Twin Tweaks ...
slope accordingly. The track was designed so that
when pushed to its steepest, the ball would fly off
the hairpin turn and never make it back to the ball
carrier. If the track was pulled to its most gradual
slope, the ball would complete its journey, but at a
slow pace. Blue Steel’s self-imposed challenge was
to use feedback from speed sensors and ball counters to optimize the track – make it so the ball
could complete its journey as quickly as possible
without falling off. In four weeks, they were able
to complete this gargantuan task, and they had a
sculpture with programming so sophisticated it
might even give the Stingray a run for its money.
Team 4 was Magnum, consisting of Eric,
Javier, Daniel, and Cesa. Their sculpture included
diverging paths and a harrowing labyrinth. The
paths diverged by a ball tray that could change
position using a servomotor controlled by a button. The guys on Team Magnum also put their
newly-found AutoCAD skills to work by cutting out
a team logo on the Lasercamm.
Team 5 was We The Queens, with Rocio,
Carla, and Joana. Their sculpture featured a steep
slalom with a catching basket. Their sculpture also
included diverging paths; one was designed to
achieve high speed and the other took a more languid pace. The two paths converged before a
catching basket; the Queens aimed to create as
big a difference in ball speeds as possible to really
test the reaction of the catching basket. Despite
some trying times with the speed sensors and the
programming, the Queens completed their sculpture, and they successfully showcased a catching
basket with a huge range of motion.
Team 6 — comprised of Stephanie, Jennifer,
Su, and John — was simply Team 6, because they
were too ninja for a name. Their sculpture showcased a super cool catching basket that was manually controllable using a custom control box. The
ninjas of Team 6 wanted to create a catching basket that could move in both the x and y directions.
They cut out a mechanism that was a combination
of a rack and pinion and a scissor arm using fluo-
Dr. Nathan Delson
Dr. Raymond de Callafon
And all of the Cluster 2 alumni!
Special Thanks to
76 SERVO 01.2010
rescent green acrylic that matched the coolness
factor of the mechanism. To control the mechanism, the ninjas created their own control box
using two potentiometers with knobs as controls.
Moving trampolines created the uncertainty that
would test the ninja reflexes of anyone at the controls, but the responsive mechanism allowed even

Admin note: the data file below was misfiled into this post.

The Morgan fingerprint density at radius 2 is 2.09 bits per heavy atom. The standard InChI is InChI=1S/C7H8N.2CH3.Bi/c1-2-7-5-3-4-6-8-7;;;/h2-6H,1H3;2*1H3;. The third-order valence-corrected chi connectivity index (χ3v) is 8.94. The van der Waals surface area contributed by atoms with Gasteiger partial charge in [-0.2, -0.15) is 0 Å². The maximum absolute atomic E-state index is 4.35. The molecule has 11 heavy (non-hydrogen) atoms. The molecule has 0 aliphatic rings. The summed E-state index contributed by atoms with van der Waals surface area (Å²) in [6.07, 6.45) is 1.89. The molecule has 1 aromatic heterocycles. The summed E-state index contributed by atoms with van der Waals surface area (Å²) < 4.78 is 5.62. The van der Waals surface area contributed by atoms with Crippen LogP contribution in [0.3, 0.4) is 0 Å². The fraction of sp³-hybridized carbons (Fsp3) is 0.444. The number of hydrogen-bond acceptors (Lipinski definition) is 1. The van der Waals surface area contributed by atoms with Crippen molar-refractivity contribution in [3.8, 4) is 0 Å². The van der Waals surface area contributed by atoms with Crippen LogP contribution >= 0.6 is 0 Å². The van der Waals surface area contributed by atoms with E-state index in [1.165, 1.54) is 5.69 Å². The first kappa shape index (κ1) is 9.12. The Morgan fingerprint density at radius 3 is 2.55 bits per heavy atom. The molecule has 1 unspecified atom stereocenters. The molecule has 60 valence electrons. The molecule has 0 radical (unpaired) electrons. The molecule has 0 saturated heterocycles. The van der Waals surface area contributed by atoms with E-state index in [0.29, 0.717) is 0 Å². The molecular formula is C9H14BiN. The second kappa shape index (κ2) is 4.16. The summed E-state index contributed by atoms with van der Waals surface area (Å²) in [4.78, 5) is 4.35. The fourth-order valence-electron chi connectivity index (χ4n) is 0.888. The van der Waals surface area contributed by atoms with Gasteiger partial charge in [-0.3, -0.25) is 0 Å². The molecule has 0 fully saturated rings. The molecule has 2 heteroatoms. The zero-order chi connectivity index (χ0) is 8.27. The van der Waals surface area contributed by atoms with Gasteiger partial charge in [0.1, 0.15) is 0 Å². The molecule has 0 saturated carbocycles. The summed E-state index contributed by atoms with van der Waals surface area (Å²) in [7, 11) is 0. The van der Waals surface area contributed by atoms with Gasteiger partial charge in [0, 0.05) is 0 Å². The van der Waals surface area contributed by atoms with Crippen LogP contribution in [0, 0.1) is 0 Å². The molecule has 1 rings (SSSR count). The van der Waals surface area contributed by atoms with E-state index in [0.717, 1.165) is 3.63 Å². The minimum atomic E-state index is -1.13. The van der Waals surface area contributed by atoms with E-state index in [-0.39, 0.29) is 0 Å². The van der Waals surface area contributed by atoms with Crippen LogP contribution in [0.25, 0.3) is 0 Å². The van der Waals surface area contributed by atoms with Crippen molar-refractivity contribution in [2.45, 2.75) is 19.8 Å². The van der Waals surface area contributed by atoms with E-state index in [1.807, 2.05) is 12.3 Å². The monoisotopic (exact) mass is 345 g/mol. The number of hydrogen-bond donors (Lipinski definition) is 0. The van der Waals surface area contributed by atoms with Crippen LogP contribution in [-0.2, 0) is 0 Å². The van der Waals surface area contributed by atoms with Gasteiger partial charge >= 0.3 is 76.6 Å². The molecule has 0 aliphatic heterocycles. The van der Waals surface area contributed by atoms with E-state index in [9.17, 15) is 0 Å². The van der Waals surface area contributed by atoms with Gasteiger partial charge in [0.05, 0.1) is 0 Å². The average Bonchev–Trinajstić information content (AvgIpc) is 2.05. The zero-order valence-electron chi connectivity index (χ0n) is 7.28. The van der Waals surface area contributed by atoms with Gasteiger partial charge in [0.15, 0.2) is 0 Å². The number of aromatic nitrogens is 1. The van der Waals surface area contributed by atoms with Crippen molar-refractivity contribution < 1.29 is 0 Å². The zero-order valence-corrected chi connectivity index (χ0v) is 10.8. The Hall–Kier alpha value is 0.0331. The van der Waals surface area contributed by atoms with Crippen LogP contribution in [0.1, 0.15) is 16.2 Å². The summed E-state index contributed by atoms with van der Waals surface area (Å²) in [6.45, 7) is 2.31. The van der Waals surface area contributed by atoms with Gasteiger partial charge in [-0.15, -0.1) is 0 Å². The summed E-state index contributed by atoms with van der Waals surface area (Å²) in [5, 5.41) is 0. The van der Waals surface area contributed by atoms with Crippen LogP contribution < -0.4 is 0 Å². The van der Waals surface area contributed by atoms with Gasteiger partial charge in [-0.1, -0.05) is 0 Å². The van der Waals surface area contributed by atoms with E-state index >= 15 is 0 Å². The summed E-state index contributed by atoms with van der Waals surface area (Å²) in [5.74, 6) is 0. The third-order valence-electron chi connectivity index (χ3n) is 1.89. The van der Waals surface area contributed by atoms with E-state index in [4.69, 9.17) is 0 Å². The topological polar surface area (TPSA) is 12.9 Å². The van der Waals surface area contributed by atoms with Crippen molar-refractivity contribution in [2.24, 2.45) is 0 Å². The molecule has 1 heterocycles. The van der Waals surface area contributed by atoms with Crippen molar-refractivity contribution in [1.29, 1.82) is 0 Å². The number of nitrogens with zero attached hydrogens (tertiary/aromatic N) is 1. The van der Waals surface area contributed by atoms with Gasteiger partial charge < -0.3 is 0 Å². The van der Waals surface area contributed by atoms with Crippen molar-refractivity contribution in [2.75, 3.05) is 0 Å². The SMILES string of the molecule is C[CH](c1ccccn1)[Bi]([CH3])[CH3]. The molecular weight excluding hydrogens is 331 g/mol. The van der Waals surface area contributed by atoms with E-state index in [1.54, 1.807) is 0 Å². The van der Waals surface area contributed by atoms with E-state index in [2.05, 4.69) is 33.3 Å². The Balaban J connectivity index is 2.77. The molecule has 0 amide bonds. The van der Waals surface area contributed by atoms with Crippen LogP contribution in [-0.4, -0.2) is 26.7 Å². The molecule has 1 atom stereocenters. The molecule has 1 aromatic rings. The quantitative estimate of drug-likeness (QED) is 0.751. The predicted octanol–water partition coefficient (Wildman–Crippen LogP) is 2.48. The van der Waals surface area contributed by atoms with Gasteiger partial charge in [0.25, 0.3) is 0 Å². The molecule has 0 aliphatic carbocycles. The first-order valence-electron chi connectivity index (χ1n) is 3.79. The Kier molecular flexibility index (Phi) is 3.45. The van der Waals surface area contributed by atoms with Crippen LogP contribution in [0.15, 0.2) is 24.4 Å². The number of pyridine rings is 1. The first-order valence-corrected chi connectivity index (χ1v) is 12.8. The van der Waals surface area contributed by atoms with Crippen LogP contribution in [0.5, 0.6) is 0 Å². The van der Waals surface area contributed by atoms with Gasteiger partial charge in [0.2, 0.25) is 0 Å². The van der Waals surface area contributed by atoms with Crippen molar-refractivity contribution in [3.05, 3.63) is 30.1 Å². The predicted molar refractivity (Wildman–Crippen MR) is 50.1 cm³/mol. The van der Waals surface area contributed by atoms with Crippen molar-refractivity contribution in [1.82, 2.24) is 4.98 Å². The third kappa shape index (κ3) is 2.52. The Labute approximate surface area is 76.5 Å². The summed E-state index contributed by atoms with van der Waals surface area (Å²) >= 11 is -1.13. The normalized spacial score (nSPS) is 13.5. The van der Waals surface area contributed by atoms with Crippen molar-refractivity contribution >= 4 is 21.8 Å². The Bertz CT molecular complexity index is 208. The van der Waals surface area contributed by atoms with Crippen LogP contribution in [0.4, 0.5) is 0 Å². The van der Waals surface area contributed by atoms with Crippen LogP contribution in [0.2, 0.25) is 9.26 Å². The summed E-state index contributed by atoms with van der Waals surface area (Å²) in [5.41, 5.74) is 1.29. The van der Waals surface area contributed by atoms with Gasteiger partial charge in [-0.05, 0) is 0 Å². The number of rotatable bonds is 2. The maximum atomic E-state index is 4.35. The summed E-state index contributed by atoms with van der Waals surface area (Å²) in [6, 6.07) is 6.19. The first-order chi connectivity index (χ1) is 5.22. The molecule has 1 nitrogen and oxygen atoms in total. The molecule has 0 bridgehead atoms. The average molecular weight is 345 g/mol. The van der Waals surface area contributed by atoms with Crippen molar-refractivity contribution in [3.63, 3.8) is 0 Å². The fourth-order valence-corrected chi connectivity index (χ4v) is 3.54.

the non-ninjas among us to save the yellow ball
from off-track oblivion.
All That Is Or Ever Was
Or Ever Will Be
The robotic sculptures were all a success, but
a real engineering project involves so much more
than the project itself – science is not performed
in a vacuum! In addition to building the sculptures
themselves, the COSMOS students also had to
construct a website and prepare an oral presentation. The designs of the sculptures themselves
needed to be supported by a plethora of analysis,
including physics calculations and mathematical
simulations. We were even able to have some fun
with a high speed camera, which was ostensibly
an analytical tool that allowed us to verify the
results of the simulations (even though it really
made us feel like we were on Mythbusters).
The websites and presentations challenged
the students to hone their communication skills,
because the greatest engineering solution in the
world isn’t great at all if you can’t explain it. One
of the best parts of the presentations was to see
the genuine sense of pride that everyone radiated.
Building a robotic sculpture with servos and sensors and programming may have seemed like an
insurmountable task at the beginning, but in four
weeks they built one. Plus they built a clock and
designed a website!
It was undeniably a challenging and fulfilling
time for everyone involved. After a barrage of
lectures and lab time, all of the students had
created something to be proud of. Perhaps the
best thing that everyone gleaned from COSMOS
was confidence. Robotics, science, and
engineering are all daunting fields which many
students may avoid in college because they can’t
imagine themselves being an engineer and solving
the tough problems day in and day out. Cluster 2
posed a tough problem, and every single student
came up with a creative solution that showed they
really can be engineers.
If this sounds like a great opportunity for you
or someone you know, check out more about
COSMOS online and consider submitting an application. The application period for the 2010 program is February 1st through March 15th. Who
knows ... it might just change your life. SV